Judging by how often this one comes up, there seems to be much confusion and need for clarification. So …
ColdFusion MX 7 can execute compiled .cfm files, Java bytecode instead of CFML source. All editions of ColdFusion can compile CFML source for deployment, and all versions of ColdFusion can execute compiled code.
ColdFusion MX 7 also allows for the creation of deployment packages, EAR or WAR files that contain your application as well as the ColdFusion engine itself. All versions of ColdFusion can create deployment packages, however a ColdFusion Enterprise license is needed on the machine that the package is deployed to.

10 thoughts

  1. Can the Enterprise license on the target machine be the same license that is on the machine that generated the EAR or WAR files?

  2. Well, I guess if you are deploying to that same machine then sure, that would be legal. Otherwise not. ColdFusion is licensed per server (by CPU on that server), and each server needs its own license.

  3. so, there is no way to compile .cfm files and deploy them to another J2EE server (Tomcat for example) without also having to purchase a CF7 Enterprise license for that J2EE server?

  4. What about an OEM version of CFMX ? In that is there an OEM Version of CFMX that you can use (at a price per OEM of course) which allows you to bundle your application and send to a customerbase who only use cf for your app?
    Ie in reading what you’ve stated, it sounds like in order to commerically use the Sourceless deployment the end customer must have Enterprise server… which in some cases will be asking someone to buy an 18 wheel truck to tow a simple caravan…
    The power could go unused?

  5. In the past, MM has been very willing to talk about oem arrangements for distributing apps. You wind up bundling a license with your product and you get quantity discounts on the number of licenses you distribute. You generally wind up having to inventory a few cf licenses. Unfortunately, I never drove my product to a stable enough point to consider distribution (the Primary product architect decided he’d actually like to make a living).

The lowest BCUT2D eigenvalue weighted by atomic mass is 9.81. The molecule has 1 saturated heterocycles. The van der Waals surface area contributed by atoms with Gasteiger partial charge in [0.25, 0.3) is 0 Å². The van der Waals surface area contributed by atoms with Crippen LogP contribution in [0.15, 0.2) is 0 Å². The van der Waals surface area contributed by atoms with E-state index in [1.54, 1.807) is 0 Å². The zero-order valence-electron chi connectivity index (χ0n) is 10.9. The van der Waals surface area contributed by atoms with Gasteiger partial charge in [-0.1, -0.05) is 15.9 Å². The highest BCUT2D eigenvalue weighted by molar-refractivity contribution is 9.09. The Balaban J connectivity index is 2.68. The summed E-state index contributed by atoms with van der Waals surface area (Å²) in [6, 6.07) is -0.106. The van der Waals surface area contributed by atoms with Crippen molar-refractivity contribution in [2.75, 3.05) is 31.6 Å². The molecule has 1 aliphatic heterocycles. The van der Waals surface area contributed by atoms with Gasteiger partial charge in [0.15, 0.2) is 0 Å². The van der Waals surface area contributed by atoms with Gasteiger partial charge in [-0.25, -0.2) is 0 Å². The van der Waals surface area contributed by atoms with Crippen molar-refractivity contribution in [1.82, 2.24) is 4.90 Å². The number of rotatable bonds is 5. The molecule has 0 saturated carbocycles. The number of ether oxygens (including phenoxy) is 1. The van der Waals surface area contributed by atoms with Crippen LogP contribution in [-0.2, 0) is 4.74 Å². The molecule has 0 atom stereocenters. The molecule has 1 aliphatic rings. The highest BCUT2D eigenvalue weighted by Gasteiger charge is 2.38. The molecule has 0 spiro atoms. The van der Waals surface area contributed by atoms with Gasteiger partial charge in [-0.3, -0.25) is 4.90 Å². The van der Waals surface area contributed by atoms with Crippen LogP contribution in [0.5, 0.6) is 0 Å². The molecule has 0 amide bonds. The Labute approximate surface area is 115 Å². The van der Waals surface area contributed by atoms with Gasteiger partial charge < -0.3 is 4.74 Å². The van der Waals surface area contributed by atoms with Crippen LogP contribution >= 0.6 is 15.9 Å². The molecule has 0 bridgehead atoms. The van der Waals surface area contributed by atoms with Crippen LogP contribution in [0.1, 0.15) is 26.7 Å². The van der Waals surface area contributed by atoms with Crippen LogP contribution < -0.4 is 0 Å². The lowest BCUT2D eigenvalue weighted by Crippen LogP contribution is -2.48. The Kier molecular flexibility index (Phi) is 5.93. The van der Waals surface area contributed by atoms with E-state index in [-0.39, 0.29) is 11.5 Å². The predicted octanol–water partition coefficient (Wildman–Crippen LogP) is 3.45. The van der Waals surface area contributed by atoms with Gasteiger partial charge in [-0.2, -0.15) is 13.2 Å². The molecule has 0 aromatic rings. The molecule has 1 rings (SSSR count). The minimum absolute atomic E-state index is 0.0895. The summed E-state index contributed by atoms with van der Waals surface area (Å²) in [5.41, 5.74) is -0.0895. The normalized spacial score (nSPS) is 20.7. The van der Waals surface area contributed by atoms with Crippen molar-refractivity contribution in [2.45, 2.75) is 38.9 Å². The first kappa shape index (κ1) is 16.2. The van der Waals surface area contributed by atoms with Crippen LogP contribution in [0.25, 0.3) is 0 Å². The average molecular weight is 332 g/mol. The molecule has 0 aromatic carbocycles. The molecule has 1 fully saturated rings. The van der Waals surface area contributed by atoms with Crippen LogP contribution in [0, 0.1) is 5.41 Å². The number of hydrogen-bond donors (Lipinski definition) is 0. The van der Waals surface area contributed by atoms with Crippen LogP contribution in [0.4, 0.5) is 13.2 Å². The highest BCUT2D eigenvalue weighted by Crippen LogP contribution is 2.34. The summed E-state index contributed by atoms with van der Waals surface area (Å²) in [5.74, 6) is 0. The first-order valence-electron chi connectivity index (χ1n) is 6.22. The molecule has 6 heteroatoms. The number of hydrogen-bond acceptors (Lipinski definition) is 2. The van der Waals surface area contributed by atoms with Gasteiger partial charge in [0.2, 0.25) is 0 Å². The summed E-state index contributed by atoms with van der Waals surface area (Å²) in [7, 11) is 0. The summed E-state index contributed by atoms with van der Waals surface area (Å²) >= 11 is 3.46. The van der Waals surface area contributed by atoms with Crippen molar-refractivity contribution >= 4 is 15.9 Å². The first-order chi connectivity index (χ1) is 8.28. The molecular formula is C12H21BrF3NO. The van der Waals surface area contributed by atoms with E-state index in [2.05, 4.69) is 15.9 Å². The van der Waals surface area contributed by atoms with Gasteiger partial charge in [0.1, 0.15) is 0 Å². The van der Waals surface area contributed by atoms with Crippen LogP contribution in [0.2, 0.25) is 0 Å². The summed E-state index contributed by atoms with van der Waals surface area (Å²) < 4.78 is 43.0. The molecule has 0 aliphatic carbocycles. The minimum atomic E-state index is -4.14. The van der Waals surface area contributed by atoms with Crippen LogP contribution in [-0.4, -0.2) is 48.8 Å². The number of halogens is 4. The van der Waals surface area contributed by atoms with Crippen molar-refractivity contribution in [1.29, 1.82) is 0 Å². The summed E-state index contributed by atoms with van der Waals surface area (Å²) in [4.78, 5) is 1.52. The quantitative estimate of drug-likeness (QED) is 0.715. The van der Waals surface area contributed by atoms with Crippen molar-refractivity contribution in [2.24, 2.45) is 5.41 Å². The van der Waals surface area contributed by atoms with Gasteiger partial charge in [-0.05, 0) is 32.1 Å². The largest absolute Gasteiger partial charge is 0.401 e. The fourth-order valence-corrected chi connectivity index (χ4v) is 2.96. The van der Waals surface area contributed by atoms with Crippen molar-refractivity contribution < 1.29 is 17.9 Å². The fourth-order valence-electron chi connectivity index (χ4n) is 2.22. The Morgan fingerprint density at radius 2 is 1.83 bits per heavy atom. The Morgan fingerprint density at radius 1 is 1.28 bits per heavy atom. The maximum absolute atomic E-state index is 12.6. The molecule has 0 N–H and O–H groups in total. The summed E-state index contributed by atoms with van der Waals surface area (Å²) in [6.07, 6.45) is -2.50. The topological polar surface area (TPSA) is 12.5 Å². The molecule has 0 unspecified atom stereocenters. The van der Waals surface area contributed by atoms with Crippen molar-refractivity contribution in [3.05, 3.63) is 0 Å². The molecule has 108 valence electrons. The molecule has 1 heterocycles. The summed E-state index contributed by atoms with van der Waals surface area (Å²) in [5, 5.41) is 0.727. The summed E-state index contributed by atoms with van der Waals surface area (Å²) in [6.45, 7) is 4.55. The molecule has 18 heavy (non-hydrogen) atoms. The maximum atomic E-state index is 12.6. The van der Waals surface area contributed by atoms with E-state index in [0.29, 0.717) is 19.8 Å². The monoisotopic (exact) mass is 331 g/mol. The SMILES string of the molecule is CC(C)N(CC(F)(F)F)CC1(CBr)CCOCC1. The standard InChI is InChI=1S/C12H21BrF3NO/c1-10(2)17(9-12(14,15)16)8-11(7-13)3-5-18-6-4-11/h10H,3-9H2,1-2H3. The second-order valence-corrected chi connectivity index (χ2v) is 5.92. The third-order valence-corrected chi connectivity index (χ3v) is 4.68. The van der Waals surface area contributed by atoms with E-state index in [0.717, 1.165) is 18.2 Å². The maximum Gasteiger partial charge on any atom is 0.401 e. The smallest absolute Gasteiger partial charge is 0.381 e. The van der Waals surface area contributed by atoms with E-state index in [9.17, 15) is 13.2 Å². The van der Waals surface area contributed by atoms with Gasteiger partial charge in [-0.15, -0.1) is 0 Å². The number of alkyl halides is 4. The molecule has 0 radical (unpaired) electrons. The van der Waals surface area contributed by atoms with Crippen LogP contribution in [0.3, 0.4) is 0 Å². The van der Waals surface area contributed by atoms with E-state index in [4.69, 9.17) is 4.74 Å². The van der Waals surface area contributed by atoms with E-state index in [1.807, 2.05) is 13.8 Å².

6. There is always an option for a redistribution agreement and license. You’d need to contact MM directly on that way, probably through the partner program.

  7. Er, actually I have to say that requiring an enterprise license to utilize a deployed package totally sucks (to use my most eloquent english).
    –Begin caffine fueled sermon–
    And here I’ve been over the last 5 years converting everyone to buy Cold Fusion and I thought we had a really workable breakthrough that made sense as to why spend six thousand dollars on an application server over the miriad of free ones out there. I am totally dismayed.
    What do you think Adobe are going to do with MM anything a bit more lubricating? (sorry I guess I mean liberating?)
    –End caffine fueled sermon–

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